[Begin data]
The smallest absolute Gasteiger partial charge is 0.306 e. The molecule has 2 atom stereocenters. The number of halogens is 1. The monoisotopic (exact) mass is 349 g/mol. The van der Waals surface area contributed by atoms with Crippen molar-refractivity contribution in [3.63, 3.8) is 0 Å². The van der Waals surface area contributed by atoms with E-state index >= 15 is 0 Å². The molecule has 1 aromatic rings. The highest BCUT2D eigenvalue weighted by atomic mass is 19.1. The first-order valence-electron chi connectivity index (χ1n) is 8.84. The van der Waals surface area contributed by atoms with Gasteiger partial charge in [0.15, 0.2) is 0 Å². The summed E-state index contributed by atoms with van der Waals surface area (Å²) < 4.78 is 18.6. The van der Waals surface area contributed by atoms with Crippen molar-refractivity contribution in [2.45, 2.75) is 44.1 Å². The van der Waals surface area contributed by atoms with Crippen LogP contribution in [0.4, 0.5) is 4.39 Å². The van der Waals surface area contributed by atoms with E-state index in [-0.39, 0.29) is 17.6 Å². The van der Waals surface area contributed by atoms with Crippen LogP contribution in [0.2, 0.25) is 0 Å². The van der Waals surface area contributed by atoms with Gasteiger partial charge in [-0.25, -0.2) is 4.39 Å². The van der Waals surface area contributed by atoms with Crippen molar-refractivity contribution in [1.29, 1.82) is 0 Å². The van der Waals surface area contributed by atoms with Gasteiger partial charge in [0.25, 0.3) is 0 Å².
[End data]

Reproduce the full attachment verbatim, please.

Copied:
The smallest absolute Gasteiger partial charge is 0.306 e. The molecule has 2 atom stereocenters. The number of halogens is 1. The monoisotopic (exact) mass is 349 g/mol. The van der Waals surface area contributed by atoms with Crippen molar-refractivity contribution in [3.63, 3.8) is 0 Å². The van der Waals surface area contributed by atoms with E-state index >= 15 is 0 Å². The molecule has 1 aromatic rings. The highest BCUT2D eigenvalue weighted by atomic mass is 19.1. The first-order valence-electron chi connectivity index (χ1n) is 8.84. The van der Waals surface area contributed by atoms with Gasteiger partial charge in [0.15, 0.2) is 0 Å². The summed E-state index contributed by atoms with van der Waals surface area (Å²) < 4.78 is 18.6. The van der Waals surface area contributed by atoms with Crippen molar-refractivity contribution in [2.45, 2.75) is 44.1 Å². The van der Waals surface area contributed by atoms with Crippen LogP contribution in [0.4, 0.5) is 4.39 Å². The van der Waals surface area contributed by atoms with E-state index in [-0.39, 0.29) is 17.6 Å². The van der Waals surface area contributed by atoms with Crippen LogP contribution in [0.2, 0.25) is 0 Å². The van der Waals surface area contributed by atoms with Gasteiger partial charge in [-0.25, -0.2) is 4.39 Å². The van der Waals surface area contributed by atoms with Crippen molar-refractivity contribution in [1.29, 1.82) is 0 Å². The van der Waals surface area contributed by atoms with Gasteiger partial charge in [0.25, 0.3) is 0 Å².